Despite price, rifampin can be a less costly alternative in TB prophylaxis

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While rifampin is a more costly tuberculosis treatment, its shorter treatment length and fewer adverse events resulted in a lower total cost across study sites.

Isoniazid, an inhibitor of mycobacteria cell wall synthesis, is the standard of treatment of latent TB. Rifampin, a more costly medication, is generally reserved for active TB treatment along with ethambutol and pyrazinamide.

This study by researchers at State University of Rio de Janeiro, McGill University, Universtitas Padjadjaran – Indonesia, Korean National Tuberculosis Association, and Centre National Hospitalier Universitaire de Pneumo-Phtisiologie – Benin, demonstrated that while rifampin is more expensive, its shorter treatment length and fewer adverse events resulted in a lower total cost across study sites.

Ultimately this represented a cost savings to the health system of roughly one-third of the cost of isoniazid. The study’s applicability was strengthened by its multi-centred approach that included representative countries across GDP.

The failure to include individual cost burden limited the study’s ability to fully account for possible barriers to treatment.

Background: Four months of rifampin treatment for latent tuberculosis infection is safer, has superior treatment completion rates, and is as effective as 9 months of isoniazid. However, daily medication costs are higher for a 4-month rifampin regimen than a 9-month isoniazid regimen.
Objective: To compare health care use and associated costs of 4 months of rifampin and 9 months of isoniazid.
Design: Health system cost comparison using all health care activities recorded during 2 randomized clinical trials. ( NCT00931736 and NCT00170209)
Setting: High-income countries (Australia, Canada, Saudi Arabia, and South Korea), middle-income countries (Brazil and Indonesia), and African countries (Benin, Ghana, and Guinea).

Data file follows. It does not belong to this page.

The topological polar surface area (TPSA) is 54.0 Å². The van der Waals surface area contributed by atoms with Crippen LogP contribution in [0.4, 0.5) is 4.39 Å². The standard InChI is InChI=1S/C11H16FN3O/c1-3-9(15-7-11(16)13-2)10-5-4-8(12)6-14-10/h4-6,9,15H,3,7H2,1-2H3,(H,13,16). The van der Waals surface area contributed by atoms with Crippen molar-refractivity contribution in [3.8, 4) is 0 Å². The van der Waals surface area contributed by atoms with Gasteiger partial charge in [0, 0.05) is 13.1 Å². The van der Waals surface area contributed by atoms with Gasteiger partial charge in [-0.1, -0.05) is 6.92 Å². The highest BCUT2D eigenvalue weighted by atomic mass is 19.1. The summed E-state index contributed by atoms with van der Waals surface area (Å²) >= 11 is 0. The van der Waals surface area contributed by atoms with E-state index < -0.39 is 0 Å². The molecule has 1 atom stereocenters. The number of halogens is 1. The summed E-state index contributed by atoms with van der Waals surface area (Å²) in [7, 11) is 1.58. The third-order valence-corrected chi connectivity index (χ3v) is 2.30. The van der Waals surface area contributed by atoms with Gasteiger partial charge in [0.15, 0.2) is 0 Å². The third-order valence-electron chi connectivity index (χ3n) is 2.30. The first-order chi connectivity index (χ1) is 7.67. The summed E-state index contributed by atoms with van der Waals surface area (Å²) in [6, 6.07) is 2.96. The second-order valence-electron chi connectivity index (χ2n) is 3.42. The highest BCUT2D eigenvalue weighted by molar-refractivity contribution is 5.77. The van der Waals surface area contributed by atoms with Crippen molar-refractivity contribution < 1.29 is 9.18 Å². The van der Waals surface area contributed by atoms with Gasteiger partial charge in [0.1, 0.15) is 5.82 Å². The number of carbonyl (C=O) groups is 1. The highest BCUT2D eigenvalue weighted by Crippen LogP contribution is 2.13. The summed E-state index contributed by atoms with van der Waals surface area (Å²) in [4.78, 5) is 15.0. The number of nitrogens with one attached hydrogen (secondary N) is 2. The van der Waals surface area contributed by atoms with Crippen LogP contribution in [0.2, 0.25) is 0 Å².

Participants: Adults and children with clinical or epidemiologic factors associated with increased risk for developing tuberculosis that warranted treatment for latent tuberculosis infection.
Measurements: Health system costs per participant.
Results: A total of 6012 adults and 829 children were included. In both adults and children, greater health system use and higher costs were observed with 9 months of isoniazid than with 4 months of rifampin. In adults, the ratios of costs of 4 months of rifampin versus 9 months of isoniazid were 0.76 (95% CI, 0.70 to 0.82) in high-income countries, 0.90 (CI, 0.85 to 0.96) in middle-income countries, and 0.80 (CI, 0.78 to 0.81) in African countries. Similar findings were observed in the pediatric population.
Limitation: Costs may have been overestimated because the trial protocol required a minimum number of follow-up visits, although fewer than recommended by many authoritative guidelines.
Conclusion: A 4-month rifampin regimen was safer and less expensive than 9 months of isoniazid in all settings. This regimen could be adopted by tuberculosis programs in many countries as first-line therapy for latent tuberculosis infection.
Primary Funding Source: Canadian Institutes of Health Research.

Mayara Lisboa Bastos, Jonathon R Campbell, Olivia Oxlade, Menonli Adjobimey, Anete Trajman, Rovina Ruslami, Hee Jin Kim, Joseph Obeng Baah, Brett G Toelle, Richard Long, Vernon Hoeppner, Kevin Elwood, Hamdan Al-Jahdali, Lika Apriani, Andrea Benedetti, Kevin Schwartzman, Dick Menzies

2 Minute Medicine material Annals of Internal Medicine abstract

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